What Do the Chinese Spend Money On?
Four years ago I wrote about some money habits of Chinese people. Most notably I said that Chinese people have a very high savings rate. Some readers have asked me what Chinese people are saving for. Recently I just made another trip to China, and I would like to share some of my observations on the subject of how Chinese people spend their money currently.
First of all, I should clarify that I am writing from the point of view of a upper-middle-class urban Chinese family that makes around $1,000 to $2,000 a month. There are many extremely wealthy Chinese people, and there are countless Chinese people who are much poorer. Their spending habits may be vastly different. (See also: How Your Last Name Affects Your Spending Habits)
Housing prices have zoomed out of control in the last decade, and the government has made efforts to cool the market. Prices have come down since 2009, but most young people still are not able to afford a house without help. In my hometown of Yangzhou, apartments are selling for about 400 to 600 yuan per square foot. This means it would take an upper middle class family eight to ten years of savings to buy an 1,000 square foot apartment in cash in Yangzhou. In larger cities like Shanghai, apartments generally cost over 1,000 yuan per square foot, so it is much harder to pay cash.
Those who take a mortgage in China are called "fangnu," which means house slave. Another slang for mortgagees is "woniu," which means snail, because they are weighed down by their shelter. These people generally are extremely frugal with everything in their lives, but they spend a large percentage of their income on their mortgages. Additionally, mortgages are all adjustable in China, and the government can raise or lower the rates at will. So when people can pay cash they will do it because they just don't like the uncertainty. Upper-middle-class families generally try to provide housing for their sons once they get married, and including a new condo as a wedding gift pushes the cost of some weddings into the hundreds of thousands of dollars.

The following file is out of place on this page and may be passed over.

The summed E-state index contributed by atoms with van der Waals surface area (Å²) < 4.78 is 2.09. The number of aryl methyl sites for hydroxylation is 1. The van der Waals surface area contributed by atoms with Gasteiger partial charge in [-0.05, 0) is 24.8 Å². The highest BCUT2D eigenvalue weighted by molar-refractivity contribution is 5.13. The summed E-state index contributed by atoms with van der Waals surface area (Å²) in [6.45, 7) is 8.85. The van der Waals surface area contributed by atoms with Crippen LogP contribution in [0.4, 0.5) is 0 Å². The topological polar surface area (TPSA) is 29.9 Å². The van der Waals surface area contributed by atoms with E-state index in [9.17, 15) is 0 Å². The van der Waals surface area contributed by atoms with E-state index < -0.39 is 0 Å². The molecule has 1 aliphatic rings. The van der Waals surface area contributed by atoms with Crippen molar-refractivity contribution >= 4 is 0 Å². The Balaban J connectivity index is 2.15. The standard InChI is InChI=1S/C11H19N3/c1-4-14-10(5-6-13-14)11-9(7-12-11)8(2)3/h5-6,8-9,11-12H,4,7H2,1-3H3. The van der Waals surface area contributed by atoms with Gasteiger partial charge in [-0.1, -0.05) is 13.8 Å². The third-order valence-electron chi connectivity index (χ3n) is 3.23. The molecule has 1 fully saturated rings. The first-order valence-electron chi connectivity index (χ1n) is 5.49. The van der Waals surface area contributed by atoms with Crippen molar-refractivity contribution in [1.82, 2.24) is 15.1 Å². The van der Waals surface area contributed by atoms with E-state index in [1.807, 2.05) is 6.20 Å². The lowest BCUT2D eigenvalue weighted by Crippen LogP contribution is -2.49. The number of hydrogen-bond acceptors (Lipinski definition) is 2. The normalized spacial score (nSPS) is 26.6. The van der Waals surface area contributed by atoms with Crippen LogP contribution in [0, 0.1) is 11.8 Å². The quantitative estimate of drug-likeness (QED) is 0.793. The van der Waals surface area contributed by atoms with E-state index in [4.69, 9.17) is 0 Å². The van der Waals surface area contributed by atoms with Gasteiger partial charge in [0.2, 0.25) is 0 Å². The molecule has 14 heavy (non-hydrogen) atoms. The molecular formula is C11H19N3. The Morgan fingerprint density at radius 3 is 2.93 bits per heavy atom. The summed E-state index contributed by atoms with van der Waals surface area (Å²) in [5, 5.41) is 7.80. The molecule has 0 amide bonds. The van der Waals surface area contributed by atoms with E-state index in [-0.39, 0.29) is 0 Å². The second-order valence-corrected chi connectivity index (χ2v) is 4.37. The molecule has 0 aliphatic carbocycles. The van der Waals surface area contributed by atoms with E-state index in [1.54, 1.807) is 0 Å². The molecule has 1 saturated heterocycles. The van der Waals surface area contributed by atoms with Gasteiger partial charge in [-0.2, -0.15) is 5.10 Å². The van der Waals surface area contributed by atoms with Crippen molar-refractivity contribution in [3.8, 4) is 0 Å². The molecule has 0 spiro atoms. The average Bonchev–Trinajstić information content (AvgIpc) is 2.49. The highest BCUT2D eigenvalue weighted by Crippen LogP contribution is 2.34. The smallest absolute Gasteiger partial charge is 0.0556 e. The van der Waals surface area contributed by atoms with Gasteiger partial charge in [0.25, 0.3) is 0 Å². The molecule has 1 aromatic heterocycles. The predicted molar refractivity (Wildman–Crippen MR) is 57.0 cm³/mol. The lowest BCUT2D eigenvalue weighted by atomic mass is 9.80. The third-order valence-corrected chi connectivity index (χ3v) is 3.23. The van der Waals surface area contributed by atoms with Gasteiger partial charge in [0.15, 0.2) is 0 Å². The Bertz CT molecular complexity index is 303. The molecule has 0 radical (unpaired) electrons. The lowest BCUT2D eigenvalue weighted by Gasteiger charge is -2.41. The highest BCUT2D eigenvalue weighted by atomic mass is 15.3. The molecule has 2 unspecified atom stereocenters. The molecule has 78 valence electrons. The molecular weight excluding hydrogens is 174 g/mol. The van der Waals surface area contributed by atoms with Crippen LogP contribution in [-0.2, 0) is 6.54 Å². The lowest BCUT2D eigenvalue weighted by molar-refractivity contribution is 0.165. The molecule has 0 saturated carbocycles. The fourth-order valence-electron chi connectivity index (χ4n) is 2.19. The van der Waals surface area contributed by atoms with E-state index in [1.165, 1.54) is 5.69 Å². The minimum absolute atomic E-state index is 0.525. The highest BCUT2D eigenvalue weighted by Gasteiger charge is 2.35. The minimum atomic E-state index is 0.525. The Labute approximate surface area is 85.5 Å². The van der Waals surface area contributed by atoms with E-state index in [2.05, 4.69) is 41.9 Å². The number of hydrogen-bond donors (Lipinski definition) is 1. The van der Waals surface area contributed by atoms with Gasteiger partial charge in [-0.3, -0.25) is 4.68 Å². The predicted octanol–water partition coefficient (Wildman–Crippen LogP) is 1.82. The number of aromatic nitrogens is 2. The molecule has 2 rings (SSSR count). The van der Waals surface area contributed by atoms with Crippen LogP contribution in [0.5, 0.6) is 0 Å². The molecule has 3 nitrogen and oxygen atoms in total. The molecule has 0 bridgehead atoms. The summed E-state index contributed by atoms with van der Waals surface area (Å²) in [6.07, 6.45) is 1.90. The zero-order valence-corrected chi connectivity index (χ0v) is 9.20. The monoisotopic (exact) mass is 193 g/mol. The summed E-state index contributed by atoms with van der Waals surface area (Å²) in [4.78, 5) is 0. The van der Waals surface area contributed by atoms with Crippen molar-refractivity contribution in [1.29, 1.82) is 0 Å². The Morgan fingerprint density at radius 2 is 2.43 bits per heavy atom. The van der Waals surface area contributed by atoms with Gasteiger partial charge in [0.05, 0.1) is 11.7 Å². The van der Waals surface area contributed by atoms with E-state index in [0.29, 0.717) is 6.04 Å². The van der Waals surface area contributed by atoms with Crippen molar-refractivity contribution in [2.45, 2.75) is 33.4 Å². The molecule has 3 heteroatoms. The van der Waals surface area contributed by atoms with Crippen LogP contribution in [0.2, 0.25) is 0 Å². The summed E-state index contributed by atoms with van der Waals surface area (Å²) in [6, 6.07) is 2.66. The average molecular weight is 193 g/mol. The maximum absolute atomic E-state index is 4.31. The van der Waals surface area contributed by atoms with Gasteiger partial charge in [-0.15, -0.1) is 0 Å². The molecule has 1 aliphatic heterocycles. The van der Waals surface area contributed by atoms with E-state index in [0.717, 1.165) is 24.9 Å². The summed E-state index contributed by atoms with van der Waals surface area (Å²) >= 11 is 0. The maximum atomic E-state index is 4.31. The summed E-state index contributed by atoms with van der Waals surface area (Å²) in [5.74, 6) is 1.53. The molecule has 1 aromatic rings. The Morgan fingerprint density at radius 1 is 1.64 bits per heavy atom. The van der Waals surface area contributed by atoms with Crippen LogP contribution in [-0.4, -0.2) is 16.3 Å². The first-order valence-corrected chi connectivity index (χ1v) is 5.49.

Chinese public schools are not free through the 12th grade. Parents usually have to start paying for high school, or if they want to go out of their predefined district they can do so by paying. When it comes to college, many upper-middle-class parents prefer to send their children abroad because they believe foreign colleges provide a more solid education. Additionally, there are many college students without jobs now in China, so a foreign degree gives a person an extra edge in the job search. Some parents actually sell their houses to fund these international students, but others simply pony up decades of savings. There are student loans in China, but they are very rare, so most people pay for college with cash.
Cars are very expensive in China if you consider the initial cost and the cost of upkeep. First of all, all imported cars cost two to three times the list price in America due to taxes and other markups. So a car that is about $30,000 new in America can cost $60,000 to $90,000. That makes a car almost as expensive as an apartment. There are cheaper, China-manufactured alternatives to import cars, but Chinese people prefer to buy import Audis and BMWs because they say that the quality of the cars made in China isn't as good. Since they're spending such a big chunk of money, they would rather buy something nice. In addition to the initial cost of the car, there are steep costs for car registration in some cities to help curb congestion. In Shanghai it costs on average $10,000 to just register a new car, and registration is done by a monthly lottery. After you get the car and start driving, you will find that practically all the highways have a toll of around 10 cents per kilometer (16 cents per mile). Even with these costs, more and more cars are getting on the road.
The common thread that I saw in China is that Chinese people are still very frugal in their daily lives, but many people are saving up for that one big thing. Another notable thing is that Chinese parents pour everything they have into their children even after their children are adults. Ultimately, Chinese and Americans all want to live better lives, but the difference is that most Chinese people don't reach that higher standard of living on borrowed money. Sometimes I don't know if the Chinese method is smart or naive, because it seems that so many Americans get what they want without saving for years, and it is not that hard to get rid of debt through legal maneuvers.
What do you think? Is it silly to save for purchases in your life when you can just finance everything?
Disclaimer: The links and mentions on this site may be affiliate links. But they do not affect the actual opinions and recommendations of the authors.
Wise Bread is a participant in the Amazon Services LLC Associates Program, an affiliate advertising program designed to provide a means for sites to earn advertising fees by advertising and linking to amazon.com.